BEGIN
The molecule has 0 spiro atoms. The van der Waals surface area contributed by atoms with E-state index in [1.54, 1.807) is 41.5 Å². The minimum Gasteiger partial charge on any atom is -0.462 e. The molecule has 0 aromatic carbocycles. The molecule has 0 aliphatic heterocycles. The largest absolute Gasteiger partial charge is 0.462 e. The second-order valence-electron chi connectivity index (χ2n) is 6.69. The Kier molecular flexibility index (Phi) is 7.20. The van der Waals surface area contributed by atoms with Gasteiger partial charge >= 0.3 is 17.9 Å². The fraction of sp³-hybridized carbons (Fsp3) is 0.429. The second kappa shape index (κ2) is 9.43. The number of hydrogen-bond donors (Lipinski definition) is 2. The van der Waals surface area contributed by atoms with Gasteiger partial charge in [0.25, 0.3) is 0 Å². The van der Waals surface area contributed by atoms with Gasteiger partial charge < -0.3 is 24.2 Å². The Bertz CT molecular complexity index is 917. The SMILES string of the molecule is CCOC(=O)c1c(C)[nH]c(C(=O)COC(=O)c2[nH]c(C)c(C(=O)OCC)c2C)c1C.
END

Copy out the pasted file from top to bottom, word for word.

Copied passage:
The molecule has 0 spiro atoms. The van der Waals surface area contributed by atoms with E-state index in [1.54, 1.807) is 41.5 Å². The minimum Gasteiger partial charge on any atom is -0.462 e. The molecule has 0 aromatic carbocycles. The molecule has 0 aliphatic heterocycles. The largest absolute Gasteiger partial charge is 0.462 e. The second-order valence-electron chi connectivity index (χ2n) is 6.69. The Kier molecular flexibility index (Phi) is 7.20. The van der Waals surface area contributed by atoms with Gasteiger partial charge >= 0.3 is 17.9 Å². The fraction of sp³-hybridized carbons (Fsp3) is 0.429. The second kappa shape index (κ2) is 9.43. The number of hydrogen-bond donors (Lipinski definition) is 2. The van der Waals surface area contributed by atoms with Gasteiger partial charge in [0.25, 0.3) is 0 Å². The van der Waals surface area contributed by atoms with Gasteiger partial charge < -0.3 is 24.2 Å². The Bertz CT molecular complexity index is 917. The SMILES string of the molecule is CCOC(=O)c1c(C)[nH]c(C(=O)COC(=O)c2[nH]c(C)c(C(=O)OCC)c2C)c1C.